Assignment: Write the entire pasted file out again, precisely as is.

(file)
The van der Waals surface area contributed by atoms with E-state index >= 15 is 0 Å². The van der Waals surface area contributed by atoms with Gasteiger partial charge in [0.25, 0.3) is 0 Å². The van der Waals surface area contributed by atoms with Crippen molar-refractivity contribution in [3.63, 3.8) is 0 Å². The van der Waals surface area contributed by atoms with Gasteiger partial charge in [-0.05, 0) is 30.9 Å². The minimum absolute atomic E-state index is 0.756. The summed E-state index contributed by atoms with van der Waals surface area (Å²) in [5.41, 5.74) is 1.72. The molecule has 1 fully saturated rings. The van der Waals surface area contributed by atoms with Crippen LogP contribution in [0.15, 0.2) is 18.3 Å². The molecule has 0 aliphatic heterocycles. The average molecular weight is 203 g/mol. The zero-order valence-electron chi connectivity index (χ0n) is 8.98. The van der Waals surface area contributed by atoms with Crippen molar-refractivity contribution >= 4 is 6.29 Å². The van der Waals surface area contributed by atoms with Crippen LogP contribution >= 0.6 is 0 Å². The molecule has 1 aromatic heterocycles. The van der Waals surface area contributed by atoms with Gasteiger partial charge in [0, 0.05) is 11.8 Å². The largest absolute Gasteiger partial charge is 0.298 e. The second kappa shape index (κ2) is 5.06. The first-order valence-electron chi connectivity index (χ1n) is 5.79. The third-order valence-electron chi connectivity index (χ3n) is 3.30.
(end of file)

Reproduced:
The van der Waals surface area contributed by atoms with E-state index >= 15 is 0 Å². The van der Waals surface area contributed by atoms with Gasteiger partial charge in [0.25, 0.3) is 0 Å². The van der Waals surface area contributed by atoms with Crippen molar-refractivity contribution in [3.63, 3.8) is 0 Å². The van der Waals surface area contributed by atoms with Gasteiger partial charge in [-0.05, 0) is 30.9 Å². The minimum absolute atomic E-state index is 0.756. The summed E-state index contributed by atoms with van der Waals surface area (Å²) in [5.41, 5.74) is 1.72. The molecule has 1 fully saturated rings. The van der Waals surface area contributed by atoms with Crippen LogP contribution in [0.15, 0.2) is 18.3 Å². The molecule has 0 aliphatic heterocycles. The average molecular weight is 203 g/mol. The zero-order valence-electron chi connectivity index (χ0n) is 8.98. The van der Waals surface area contributed by atoms with Crippen molar-refractivity contribution >= 4 is 6.29 Å². The van der Waals surface area contributed by atoms with Crippen LogP contribution >= 0.6 is 0 Å². The molecule has 1 aromatic heterocycles. The van der Waals surface area contributed by atoms with Gasteiger partial charge in [0, 0.05) is 11.8 Å². The largest absolute Gasteiger partial charge is 0.298 e. The second kappa shape index (κ2) is 5.06. The first-order valence-electron chi connectivity index (χ1n) is 5.79. The third-order valence-electron chi connectivity index (χ3n) is 3.30.